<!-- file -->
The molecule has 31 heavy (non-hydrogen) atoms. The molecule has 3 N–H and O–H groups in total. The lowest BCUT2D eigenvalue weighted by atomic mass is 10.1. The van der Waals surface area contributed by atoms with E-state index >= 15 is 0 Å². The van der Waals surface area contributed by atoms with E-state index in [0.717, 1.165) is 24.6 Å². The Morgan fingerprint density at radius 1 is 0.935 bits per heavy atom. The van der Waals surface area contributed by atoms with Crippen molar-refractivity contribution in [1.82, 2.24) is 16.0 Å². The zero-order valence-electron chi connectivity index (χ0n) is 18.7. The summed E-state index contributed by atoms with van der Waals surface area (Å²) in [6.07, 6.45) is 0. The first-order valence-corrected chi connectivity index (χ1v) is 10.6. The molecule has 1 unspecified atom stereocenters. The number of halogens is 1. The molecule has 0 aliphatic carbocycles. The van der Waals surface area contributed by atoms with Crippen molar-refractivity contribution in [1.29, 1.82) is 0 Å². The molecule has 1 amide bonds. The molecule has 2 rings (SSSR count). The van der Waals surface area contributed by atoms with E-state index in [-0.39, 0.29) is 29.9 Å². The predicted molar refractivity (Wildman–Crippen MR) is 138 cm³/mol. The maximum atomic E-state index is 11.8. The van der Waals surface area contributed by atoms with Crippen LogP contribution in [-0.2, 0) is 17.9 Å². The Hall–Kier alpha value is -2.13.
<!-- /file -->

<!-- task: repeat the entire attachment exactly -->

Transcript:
The molecule has 31 heavy (non-hydrogen) atoms. The molecule has 3 N–H and O–H groups in total. The lowest BCUT2D eigenvalue weighted by atomic mass is 10.1. The van der Waals surface area contributed by atoms with E-state index >= 15 is 0 Å². The van der Waals surface area contributed by atoms with E-state index in [0.717, 1.165) is 24.6 Å². The Morgan fingerprint density at radius 1 is 0.935 bits per heavy atom. The van der Waals surface area contributed by atoms with Crippen molar-refractivity contribution in [1.82, 2.24) is 16.0 Å². The zero-order valence-electron chi connectivity index (χ0n) is 18.7. The summed E-state index contributed by atoms with van der Waals surface area (Å²) in [6.07, 6.45) is 0. The first-order valence-corrected chi connectivity index (χ1v) is 10.6. The molecule has 1 unspecified atom stereocenters. The number of halogens is 1. The molecule has 0 aliphatic carbocycles. The van der Waals surface area contributed by atoms with Crippen molar-refractivity contribution in [1.29, 1.82) is 0 Å². The molecule has 1 amide bonds. The molecule has 2 rings (SSSR count). The van der Waals surface area contributed by atoms with E-state index in [-0.39, 0.29) is 29.9 Å². The predicted molar refractivity (Wildman–Crippen MR) is 138 cm³/mol. The maximum atomic E-state index is 11.8. The van der Waals surface area contributed by atoms with Crippen LogP contribution in [-0.2, 0) is 17.9 Å². The Hall–Kier alpha value is -2.13.